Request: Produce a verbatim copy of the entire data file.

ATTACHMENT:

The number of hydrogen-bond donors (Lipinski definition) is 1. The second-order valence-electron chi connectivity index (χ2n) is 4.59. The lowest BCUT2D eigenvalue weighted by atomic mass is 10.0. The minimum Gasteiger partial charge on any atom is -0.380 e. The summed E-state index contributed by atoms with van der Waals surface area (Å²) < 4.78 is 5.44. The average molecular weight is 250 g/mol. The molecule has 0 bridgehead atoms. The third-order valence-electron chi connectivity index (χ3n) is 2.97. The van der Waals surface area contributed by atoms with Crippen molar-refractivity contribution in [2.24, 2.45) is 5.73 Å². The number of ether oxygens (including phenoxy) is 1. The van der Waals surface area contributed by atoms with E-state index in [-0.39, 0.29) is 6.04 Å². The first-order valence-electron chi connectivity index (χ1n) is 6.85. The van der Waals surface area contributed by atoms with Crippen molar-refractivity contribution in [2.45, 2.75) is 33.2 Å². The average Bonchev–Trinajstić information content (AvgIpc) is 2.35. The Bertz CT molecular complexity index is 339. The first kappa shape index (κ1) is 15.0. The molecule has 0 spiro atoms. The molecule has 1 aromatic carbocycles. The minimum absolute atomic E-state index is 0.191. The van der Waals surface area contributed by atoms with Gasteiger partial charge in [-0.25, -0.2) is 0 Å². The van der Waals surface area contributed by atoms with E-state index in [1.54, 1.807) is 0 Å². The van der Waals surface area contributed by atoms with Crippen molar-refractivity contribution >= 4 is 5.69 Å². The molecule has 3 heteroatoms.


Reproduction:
The number of hydrogen-bond donors (Lipinski definition) is 1. The second-order valence-electron chi connectivity index (χ2n) is 4.59. The lowest BCUT2D eigenvalue weighted by atomic mass is 10.0. The minimum Gasteiger partial charge on any atom is -0.380 e. The summed E-state index contributed by atoms with van der Waals surface area (Å²) < 4.78 is 5.44. The average molecular weight is 250 g/mol. The molecule has 0 bridgehead atoms. The third-order valence-electron chi connectivity index (χ3n) is 2.97. The van der Waals surface area contributed by atoms with Crippen molar-refractivity contribution in [2.24, 2.45) is 5.73 Å². The number of ether oxygens (including phenoxy) is 1. The van der Waals surface area contributed by atoms with E-state index in [-0.39, 0.29) is 6.04 Å². The first-order valence-electron chi connectivity index (χ1n) is 6.85. The van der Waals surface area contributed by atoms with Crippen molar-refractivity contribution in [2.45, 2.75) is 33.2 Å². The average Bonchev–Trinajstić information content (AvgIpc) is 2.35. The Bertz CT molecular complexity index is 339. The first kappa shape index (κ1) is 15.0. The molecule has 0 spiro atoms. The molecule has 1 aromatic carbocycles. The minimum absolute atomic E-state index is 0.191. The van der Waals surface area contributed by atoms with Gasteiger partial charge in [-0.25, -0.2) is 0 Å². The van der Waals surface area contributed by atoms with E-state index in [1.54, 1.807) is 0 Å². The van der Waals surface area contributed by atoms with Crippen molar-refractivity contribution >= 4 is 5.69 Å². The molecule has 3 heteroatoms.